Dark matter is supposed to exist in a halo with radial symmetry about the galactic center. The gravitational effect is therefore indistinguishable from any other constituent of the galaxy. Things closer than us to the center pull us inward; things farther than us from the center have no effect.
In the same way, we cannot gravitationally observe the composition of the interior of the earth, from a vantage point on the surface. Lowering a probe deep into the planet would allow such structure to be mapped. This is analogous to observing the revolution of stars around other galaxies.
We infer that dark matter exists because the pull of gravity upon stars relative to their distance from galactic center is too much. But either way, in the neighborhood of an individual star, the pull toward the galactic center is roughly uniform.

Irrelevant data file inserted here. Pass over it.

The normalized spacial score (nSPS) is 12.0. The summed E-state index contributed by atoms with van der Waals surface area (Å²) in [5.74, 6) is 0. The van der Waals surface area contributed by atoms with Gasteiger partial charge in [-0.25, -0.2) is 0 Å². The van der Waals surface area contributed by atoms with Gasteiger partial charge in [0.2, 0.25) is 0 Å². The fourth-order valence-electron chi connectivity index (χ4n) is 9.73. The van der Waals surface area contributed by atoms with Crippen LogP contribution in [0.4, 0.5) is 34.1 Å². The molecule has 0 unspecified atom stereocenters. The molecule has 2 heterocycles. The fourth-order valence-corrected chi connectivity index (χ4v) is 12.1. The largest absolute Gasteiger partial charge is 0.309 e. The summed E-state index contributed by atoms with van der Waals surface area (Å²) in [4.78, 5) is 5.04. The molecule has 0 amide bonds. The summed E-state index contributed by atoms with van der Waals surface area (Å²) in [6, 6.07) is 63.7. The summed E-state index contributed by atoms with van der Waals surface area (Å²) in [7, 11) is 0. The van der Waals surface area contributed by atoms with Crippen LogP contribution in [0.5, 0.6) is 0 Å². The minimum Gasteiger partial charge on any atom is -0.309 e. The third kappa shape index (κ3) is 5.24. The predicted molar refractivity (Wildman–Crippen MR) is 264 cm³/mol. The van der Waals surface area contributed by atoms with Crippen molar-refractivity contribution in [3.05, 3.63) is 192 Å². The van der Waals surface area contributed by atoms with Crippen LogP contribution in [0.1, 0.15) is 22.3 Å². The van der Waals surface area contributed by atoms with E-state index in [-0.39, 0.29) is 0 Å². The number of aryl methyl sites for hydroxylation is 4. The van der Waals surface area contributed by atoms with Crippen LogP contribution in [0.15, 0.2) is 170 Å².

If we could measure the tidal force of the galaxy, i.e. the difference in acceleration on opposite sides of the solar system, then dark matter might be apparent. Essentially this would be measuring the local density of dark matter presumed to uniformly fill the solar system. But it would be a small effect, intuitively on the order of the galactic orbital acceleration times the ratio of the measured distance, to the distance to the galactic center, squared.
It seems doable, with sufficiently precise probes launched into diverging orbits. However, gravitational effects are what we do know about dark matter so it doesn't seem a very useful experiment. Perhaps a very large space-based gravitational wave observatory would need to correct for the effect, though (as an offset from ordinary tides resulting from difference in galactic orbital distance).